Background: It is unknown whether renal transplant recipients (RTR) have better outcomes and disease progression rates compared to patients with chronic kidney disease (CKD) when matched for the level of kidney function.
Methods: We analyzed data on 1762 patients with CKD (N = 872) and RTR (N = 890) over 16 years, applying the new Kidney/Disease Outcomes Quality Initiative (K/DOQI) staging system for CKD in a single center retrospective study. Patients were further divided based their native kidney disease. We determined disease progression by the slope of creatinine clearance decline and patient and kidney survival rates adjusted for age, gender and stage of kidney function, using Cox proportional hazards models.
Results: The overall rate of creatinine clearance decline in patients with CKD was -6.6 +/- 8.7 mL/min/year compared to -1.9 +/- 4.7 mL/min/year in RTR (P < 0.0001). The rate of decline per stage of CKD was also significantly lower in RTR. Whereas overall kidney survival was higher in RTR compared to patients with CKD (49.6% vs. 17.2%, respectively, P < 0.001), patient survival was not statistically different between the two groups (74.7% vs. 80.3%, respectively, P = 0.25).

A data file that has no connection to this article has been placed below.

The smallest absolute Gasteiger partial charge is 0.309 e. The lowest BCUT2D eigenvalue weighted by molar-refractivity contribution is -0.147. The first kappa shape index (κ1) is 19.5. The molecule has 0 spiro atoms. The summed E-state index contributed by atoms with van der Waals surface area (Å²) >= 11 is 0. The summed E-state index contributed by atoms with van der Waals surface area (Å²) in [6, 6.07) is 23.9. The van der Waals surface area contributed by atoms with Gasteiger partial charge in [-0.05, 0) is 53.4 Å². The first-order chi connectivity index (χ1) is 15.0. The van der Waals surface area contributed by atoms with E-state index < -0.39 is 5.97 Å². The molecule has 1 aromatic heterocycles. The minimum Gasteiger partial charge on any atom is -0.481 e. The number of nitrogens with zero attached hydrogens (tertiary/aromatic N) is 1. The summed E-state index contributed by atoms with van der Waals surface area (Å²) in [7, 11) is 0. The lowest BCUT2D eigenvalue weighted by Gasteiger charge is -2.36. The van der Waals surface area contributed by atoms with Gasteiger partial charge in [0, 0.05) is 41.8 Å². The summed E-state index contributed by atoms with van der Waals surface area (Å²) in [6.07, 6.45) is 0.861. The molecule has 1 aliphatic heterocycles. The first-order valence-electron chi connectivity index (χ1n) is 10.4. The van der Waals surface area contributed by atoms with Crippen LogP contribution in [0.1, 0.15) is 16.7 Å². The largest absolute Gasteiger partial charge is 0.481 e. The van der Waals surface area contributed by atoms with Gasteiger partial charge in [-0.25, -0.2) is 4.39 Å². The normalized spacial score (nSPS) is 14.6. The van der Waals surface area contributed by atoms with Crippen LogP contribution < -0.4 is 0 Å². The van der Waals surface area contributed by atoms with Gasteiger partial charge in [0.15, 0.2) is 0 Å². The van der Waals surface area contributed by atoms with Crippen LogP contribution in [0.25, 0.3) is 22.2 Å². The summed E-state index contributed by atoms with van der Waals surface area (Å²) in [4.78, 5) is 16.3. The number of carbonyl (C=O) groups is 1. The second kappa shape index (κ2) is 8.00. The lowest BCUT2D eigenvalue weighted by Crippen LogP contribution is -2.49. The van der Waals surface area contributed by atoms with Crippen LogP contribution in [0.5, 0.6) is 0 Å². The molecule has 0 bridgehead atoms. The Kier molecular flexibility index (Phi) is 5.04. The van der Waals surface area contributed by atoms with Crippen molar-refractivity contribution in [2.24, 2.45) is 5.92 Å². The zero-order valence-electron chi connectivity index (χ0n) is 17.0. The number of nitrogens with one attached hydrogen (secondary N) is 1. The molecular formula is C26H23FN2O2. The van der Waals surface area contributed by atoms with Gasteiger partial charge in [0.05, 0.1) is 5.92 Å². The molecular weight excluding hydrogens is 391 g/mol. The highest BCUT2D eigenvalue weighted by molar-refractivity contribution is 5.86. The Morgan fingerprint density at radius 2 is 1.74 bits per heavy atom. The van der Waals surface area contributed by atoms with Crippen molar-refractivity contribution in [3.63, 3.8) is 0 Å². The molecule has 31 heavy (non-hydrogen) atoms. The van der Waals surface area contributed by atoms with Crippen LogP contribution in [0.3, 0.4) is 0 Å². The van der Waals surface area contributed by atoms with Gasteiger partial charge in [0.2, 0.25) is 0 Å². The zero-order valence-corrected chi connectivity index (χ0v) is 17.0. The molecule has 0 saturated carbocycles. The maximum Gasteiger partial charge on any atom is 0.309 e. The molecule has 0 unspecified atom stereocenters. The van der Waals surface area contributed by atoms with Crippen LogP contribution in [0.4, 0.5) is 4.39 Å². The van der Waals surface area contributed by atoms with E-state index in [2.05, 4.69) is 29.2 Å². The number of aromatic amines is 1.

Conclusion: RTR had similar mortality rates compared to patients with CKD despite enjoying slower rates of disease progression and better kidney survival rates. These data suggest that RTR are a unique subset of patients with CKD whose comorbid conditions likely offset the potential benefits of slower rates of progression.